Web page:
Installation of drawings, models, and symbolic mechanics, 2013
Roloff Beny Gallery, ROM Level 4
A collaborative presentation by Mel Chin, with the people of the Western Sahara, Ahmed Boukhari, Dr. Richard Corkish, Markus A. R. Kayser, Mohamed Sleiman Labat, Jonathan Teo, with thanks to Robin Kahn, Kirby Gookin, and Representative Mohamed Yeslem Beissat
“The Potential Project is on behalf of the Western Saharan people.
Year after year, the voices of hundreds of thousands of refugees seeking the right to self-determination go unheard by the international community.
The Saharawi were driven from their native land by war and, in the judgment of the International Court of Justice, illegal occupation. They have been living in refugee camps for 38 years, waiting for a U.N.-brokered referendum to establish their independence. They have few resources other than humanitarian aid and a resilient, progressive leadership shared by women and men, united in a tireless quest for independence.
This project focuses on economic and technological innovation as ways to bring about a new form of independence—for all.”
American artist Mel Chin has been working with the Saharawi to pursue their goal of independence and find a real means of self-determination by developing both their own currency and an economy “backed, not by gold or gas, but by the sun.”
The scope of the Potential Project is tremendous, involving the collective design of the currency itself, as well as the construction of a Stand Alone Power Station in Mijek, Western Sahara.
For the ROM exhibition, by way of introducing the larger project, Chin has collaborated with Markus A. R. Kayser of MIT (Massachusetts Institute of Technology) Media Lab’s Mediated Matter Group, to create The Saharan Sand Dollar Exchange Machine. Visitors are encouraged to exchange Canadian currency for coins made of fused Western Saharan sand. Proceeds will be used to continue the larger project, and support the effort to create the Bank of the Sun and a currency with imagery derived from different generations of Western Saharan citizens.
This work was made possible through the generous support of the Compton Foundation.
In a place where the climate has the most to give in terms of solar potential, the Western Sahara, live people who have lost almost everything. The Saharawi people cling to a small sliver of “liberated territory,” separated from the sea and natural resources by a 2700 km Moroccan-built berm littered with more land mines than any other place on the planet.
The creation of The Potential Project was compelled by the desperate shortage of humanitarian, economic, and most natural resources, in the Western Sahara. What they do have, in limitless abundance, is the priceless power of the Sun.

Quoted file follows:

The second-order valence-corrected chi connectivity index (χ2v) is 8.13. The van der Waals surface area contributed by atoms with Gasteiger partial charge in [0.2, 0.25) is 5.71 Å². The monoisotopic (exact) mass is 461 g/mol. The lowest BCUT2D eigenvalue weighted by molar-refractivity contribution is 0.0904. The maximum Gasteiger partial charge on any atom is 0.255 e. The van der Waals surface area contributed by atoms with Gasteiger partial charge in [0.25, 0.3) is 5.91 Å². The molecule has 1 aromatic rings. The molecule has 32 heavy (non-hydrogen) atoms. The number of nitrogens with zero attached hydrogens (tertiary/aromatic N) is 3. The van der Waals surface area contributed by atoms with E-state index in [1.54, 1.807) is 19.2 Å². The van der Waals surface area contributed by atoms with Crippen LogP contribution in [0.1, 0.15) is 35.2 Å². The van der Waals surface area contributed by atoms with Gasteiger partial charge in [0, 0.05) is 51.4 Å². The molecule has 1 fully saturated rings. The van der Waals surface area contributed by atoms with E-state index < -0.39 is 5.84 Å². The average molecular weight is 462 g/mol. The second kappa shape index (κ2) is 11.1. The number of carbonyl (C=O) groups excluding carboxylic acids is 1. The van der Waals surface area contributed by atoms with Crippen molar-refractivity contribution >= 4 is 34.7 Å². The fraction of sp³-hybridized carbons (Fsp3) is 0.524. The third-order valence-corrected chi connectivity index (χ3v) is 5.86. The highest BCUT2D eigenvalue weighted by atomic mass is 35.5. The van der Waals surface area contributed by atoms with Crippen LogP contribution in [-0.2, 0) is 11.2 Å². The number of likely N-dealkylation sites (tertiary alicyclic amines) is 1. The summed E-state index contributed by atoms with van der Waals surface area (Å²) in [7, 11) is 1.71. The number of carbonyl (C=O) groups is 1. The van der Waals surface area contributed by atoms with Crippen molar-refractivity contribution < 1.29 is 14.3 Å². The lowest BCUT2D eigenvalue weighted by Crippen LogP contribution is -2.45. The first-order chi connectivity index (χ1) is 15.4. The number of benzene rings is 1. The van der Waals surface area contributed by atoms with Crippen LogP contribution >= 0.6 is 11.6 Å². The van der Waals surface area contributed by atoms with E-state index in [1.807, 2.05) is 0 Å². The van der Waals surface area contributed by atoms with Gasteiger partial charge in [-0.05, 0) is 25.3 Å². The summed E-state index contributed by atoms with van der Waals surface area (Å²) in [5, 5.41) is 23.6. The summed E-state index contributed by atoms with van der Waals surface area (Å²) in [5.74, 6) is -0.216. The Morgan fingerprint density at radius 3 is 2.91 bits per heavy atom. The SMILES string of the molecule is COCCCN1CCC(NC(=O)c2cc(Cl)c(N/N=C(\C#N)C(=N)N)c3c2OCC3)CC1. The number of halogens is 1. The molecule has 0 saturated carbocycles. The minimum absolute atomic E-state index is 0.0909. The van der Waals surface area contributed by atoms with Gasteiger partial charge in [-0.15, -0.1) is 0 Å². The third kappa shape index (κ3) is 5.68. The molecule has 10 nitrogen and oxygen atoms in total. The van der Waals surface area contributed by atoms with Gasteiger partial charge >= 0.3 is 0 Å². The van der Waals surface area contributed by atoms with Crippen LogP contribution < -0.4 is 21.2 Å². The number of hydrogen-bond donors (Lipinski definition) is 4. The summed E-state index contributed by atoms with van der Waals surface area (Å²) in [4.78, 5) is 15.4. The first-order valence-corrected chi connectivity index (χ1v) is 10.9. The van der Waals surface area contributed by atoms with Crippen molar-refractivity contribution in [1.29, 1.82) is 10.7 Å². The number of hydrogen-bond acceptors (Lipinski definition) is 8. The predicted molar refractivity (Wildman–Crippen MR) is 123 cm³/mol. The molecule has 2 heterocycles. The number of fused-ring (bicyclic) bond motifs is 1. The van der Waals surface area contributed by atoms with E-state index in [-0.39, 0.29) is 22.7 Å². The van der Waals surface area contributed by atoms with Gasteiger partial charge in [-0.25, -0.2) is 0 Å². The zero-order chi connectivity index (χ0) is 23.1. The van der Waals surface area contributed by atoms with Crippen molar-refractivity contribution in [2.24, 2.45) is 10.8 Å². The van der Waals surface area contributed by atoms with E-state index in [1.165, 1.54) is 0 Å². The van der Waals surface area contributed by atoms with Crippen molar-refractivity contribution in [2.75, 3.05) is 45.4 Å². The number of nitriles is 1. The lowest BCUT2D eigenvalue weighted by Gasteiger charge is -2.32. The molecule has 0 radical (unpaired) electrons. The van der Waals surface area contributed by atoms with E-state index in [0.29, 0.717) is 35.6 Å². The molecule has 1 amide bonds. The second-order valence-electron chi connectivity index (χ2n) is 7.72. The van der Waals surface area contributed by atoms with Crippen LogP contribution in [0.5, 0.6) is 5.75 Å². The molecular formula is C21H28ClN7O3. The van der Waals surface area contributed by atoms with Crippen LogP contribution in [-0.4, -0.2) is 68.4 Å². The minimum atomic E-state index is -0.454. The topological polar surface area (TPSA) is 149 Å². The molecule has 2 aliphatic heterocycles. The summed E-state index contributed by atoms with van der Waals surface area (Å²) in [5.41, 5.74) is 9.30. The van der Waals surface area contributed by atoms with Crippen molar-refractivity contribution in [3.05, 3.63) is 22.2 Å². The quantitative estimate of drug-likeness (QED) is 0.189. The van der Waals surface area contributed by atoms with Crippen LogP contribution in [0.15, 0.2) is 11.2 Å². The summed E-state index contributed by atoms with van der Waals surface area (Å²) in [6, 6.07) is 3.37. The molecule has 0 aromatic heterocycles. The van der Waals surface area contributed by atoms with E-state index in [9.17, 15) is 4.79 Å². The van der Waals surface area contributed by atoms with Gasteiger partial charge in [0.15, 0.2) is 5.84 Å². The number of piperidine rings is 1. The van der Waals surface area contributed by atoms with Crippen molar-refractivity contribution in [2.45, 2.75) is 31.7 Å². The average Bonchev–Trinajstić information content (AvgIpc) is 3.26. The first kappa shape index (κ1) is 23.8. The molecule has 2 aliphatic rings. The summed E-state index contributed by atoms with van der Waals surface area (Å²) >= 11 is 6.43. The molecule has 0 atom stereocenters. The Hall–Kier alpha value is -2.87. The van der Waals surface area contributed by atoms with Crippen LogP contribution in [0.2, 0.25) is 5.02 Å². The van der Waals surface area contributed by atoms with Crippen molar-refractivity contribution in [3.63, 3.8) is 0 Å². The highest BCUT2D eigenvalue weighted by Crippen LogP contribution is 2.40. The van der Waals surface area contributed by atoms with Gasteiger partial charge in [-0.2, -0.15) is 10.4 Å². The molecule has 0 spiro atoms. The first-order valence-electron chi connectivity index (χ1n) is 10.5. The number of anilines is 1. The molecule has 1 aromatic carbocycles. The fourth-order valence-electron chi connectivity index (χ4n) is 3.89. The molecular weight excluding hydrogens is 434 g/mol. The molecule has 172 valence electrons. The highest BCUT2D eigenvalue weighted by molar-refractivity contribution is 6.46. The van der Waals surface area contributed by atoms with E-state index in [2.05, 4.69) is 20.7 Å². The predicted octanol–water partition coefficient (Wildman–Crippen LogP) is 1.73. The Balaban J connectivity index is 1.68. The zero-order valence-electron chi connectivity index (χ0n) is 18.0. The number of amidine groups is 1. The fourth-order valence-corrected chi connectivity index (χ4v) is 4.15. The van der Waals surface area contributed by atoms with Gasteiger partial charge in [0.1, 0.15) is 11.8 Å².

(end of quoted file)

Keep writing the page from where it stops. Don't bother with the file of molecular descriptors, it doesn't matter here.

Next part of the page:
A rich Saharawi nomadic culture deserves more than eternal entrapment in the camps of a foreign land, Algeria. This project aspires to help them gain what they deserve. There is also an opportunity here to convey more than the generosity of a nomadic culture and its capacity to spread ideas.
- Is it possible to create a solar standard of economics?
- Can the diffusion of economic/technological innovation impact and liberate a larger world system, driven by oil-based economics?
- Can a culture with so little influence in the world offer a course correction for a global economic system?
- Are humanitarian climates worth the same care and conservation as the efforts to solve global climate change?
- Is the idea provocative enough to pursue a working model?
Mel Chin is a multi-award winning conceptual artist. He is known for the broad range of approaches in his art, including works that require multi-disciplinary, collaborative teamwork. Mel insinuates art into unlikely places, including destroyed homes, toxic landfills, and even popular television, investigating how art can provoke greater social awareness and responsibility.
Markus A. R. Kayser’s Solar Sinter in Action
A video of Markus A. R. Kayser‘s Solar Sinter project in action, from 2011.
About the project: “In a world increasingly concerned with questions of energy production and raw material shortages, this project explores the potential of desert manufacturing, where energy and material occur in abundance.
In this experiment sunlight and sand are used as raw energy and material to produce glass objects using a 3D printing process, that combines natural energy and material with high-tech production technology.
Solar-sintering aims to raise questions about the future of manufacturing and triggers dreams of the full utilisation of the production potential of the world’s most efficient energy resource – the sun. Whilst not providing definitive answers, this experiment aims to provide a point of departure for fresh thinking.”